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Sodium cromoglycate in asthma
  1. H K REDDEL,
  1. Institute of Respiratory Medicine
  2. Royal Prince Alfred Hospital
  3. Camperdown
  4. NSW 2050
  5. Australia
  6. hkr{at}

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Recent discussion about the place of sodium cromoglycate in the management of childhood asthma1 ,2 has not mentioned problems of device maintenance for users of this medication. Since the introduction of chlorofluorocarbon (CFC) free sodium cromoglycate delivered by metered dose inhalers (MDIs) in Australia, there has been a change in the manufacturer's instructions about care of the plastic MDI holder. This change in instructions has been triggered by significant problems with blockage of the device nozzle.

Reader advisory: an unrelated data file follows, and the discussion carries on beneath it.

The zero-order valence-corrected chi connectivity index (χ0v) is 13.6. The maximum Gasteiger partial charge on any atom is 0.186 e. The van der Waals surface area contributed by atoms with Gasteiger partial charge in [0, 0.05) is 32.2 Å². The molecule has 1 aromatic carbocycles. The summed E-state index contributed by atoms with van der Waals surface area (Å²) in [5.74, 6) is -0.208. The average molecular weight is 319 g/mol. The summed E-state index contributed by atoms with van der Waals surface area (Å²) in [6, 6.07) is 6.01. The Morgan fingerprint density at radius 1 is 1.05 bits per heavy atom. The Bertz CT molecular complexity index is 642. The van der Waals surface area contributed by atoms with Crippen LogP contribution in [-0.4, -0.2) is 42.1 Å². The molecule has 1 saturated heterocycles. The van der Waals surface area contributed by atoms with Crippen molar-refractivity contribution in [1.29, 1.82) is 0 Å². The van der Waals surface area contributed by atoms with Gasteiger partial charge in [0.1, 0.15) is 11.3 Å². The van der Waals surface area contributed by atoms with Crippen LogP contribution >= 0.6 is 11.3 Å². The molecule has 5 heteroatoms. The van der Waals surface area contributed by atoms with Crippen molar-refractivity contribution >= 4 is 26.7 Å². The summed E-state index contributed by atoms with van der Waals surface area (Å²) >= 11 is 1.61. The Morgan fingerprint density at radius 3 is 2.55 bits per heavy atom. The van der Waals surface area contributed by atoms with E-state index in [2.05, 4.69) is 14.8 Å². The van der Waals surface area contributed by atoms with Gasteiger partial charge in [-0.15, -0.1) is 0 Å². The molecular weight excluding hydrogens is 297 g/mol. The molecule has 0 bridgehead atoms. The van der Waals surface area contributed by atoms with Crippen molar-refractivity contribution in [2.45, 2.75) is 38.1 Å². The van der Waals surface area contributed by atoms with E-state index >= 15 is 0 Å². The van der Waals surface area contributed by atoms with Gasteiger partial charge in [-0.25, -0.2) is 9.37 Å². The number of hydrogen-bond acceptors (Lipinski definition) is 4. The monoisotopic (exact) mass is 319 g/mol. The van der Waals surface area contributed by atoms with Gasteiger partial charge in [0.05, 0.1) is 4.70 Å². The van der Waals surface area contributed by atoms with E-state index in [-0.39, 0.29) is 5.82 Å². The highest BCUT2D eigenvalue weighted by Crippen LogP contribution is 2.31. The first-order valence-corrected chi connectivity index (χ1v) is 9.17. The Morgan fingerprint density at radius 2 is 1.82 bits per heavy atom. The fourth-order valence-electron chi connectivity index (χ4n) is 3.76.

The new instructions for CFC free sodium cromoglycate inhalers (Aventis Pharma) recommend that the plastic holder should be washed every night. The protocol includes running hot water through the plastic holder for 1 minute, then a further 1 minute in the opposite direction, tapping the holder to remove water droplets, and allowing it to dry overnight before re-use.

These daily requirements place a considerable burden on patients or their carers. When prescribing medications for the treatment of asthma, physicians must take into account both the efficacy of each medication and the ability and willingness of the patient or carer adequately to maintain the delivery device.


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